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Introduction to Earth and Environmental Science (SIO 50)

Geoffrey Cook,
University of California-San Diego
Author Profile


The course is an introduction to how our planet works, focusing on the formation and evolution of the solid earth, the dynamic nature of earth systems, and the environmental issues pertinent to society. Students are encouraged to think about the interconnectedness of the Earth as a system, and the interdisciplinary nature of geoscience is emphasized throughout the course. Laboratories and field components complement and extend the lecture material.

Course Type:
Entry Level:Earth Science

Course Size:

Course Format:
Students enroll in one course that includes both lecture and lab. The lecture and the lab are both taught by the professor.

Institution Type:
University with graduate programs, including doctoral programs

Course Context:

SIO 50 is an introductory course with no prerequisites. It serves as the gateway class to the Earth Science major at UCSD, which is taught and administered by faculty from the Scripps Institution of Oceanography (SIO). Although SIO is a fundamentally a research institution, it functions as an academic department within the University of California, San Diego; the core group of geoscientists working at SIO are responsible for teaching and running the Earth Science program.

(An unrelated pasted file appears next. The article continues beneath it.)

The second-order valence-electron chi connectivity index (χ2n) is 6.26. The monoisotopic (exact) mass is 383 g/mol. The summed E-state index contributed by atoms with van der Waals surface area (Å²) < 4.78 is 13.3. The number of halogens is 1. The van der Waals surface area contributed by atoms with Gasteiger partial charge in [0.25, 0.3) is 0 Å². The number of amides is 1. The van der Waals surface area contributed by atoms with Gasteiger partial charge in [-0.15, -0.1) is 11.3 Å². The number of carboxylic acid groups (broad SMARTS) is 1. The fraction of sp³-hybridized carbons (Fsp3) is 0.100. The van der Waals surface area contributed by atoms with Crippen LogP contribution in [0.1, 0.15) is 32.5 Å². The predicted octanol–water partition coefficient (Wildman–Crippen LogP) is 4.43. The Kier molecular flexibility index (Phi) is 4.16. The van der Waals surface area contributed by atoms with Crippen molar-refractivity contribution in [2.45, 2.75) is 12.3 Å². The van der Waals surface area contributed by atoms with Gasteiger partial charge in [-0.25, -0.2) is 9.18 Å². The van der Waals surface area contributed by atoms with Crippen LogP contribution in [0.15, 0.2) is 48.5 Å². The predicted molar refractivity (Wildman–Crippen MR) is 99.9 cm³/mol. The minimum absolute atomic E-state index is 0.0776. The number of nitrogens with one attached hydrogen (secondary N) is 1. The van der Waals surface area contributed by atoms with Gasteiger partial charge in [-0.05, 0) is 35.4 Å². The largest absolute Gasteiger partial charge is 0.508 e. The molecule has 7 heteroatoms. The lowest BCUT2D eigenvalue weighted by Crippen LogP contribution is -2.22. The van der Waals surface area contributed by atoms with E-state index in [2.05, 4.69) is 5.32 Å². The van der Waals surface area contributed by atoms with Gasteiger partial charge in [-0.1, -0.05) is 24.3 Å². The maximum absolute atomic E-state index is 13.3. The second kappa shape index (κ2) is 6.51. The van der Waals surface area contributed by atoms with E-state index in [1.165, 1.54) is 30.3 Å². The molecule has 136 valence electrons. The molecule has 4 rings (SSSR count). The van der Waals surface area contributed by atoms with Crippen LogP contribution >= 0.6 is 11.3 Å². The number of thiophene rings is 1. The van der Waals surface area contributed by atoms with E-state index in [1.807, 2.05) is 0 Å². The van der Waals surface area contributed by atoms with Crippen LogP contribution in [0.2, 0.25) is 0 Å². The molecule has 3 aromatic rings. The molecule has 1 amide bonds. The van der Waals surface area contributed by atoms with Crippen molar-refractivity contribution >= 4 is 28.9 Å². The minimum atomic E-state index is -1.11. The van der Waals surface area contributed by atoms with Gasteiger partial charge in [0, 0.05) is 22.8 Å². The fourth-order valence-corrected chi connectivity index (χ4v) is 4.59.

SIO 50 is a prerequisite for all of the upper division Earth Science classes at UCSD. Typically, about 50% of the class is comprised of Earth Science majors, while the remainder is students from a wide array of disciplines looking to fulfill general education requirements. The course has a required lab that meets twice a week. Students are introduced to the field in several lab settings and on one weekend field trip (overnight). The class serves as an optional elective for the Marine Biology major and the Environmental Systems major.

In your department, do majors and non-majors take separate introductory courses?
Yes. SIO 10 (The Earth) is a lecture-only class (no lab component) with similar content to SIO 50 (Introduction to Earth and Environmental Science). The content in SIO 50 is an expanded version of what is presented in SIO 10, goes into more depth, and as the class has an added lab-section, the experience is more rigorous. SIO 10 is intended for students with a passing interest in Earth Science; SIO 50 is intended for majors and students desiring a more comprehensive experience.

If students take a non-majors course, and then decide to become a major, do they have to go back and take an additional introductory course?
Yes. We have discussed this at length in our department and have come to the conclusion that students need the lab-based component of SIO 50 and thus must take that class before progressing along in the major regardless of having taken SIO 10.

Course Content:

Students are introduced to cosmology and the formation of the Earth, plate tectonics, Earth materials, volcanoes, geologic time, geologic structures, surface processes (streams, glaciers, mass-wasting), hydrology, energy resources, climate change and its associated issues, sustainability, and a variety of pertinent, current environmental issues.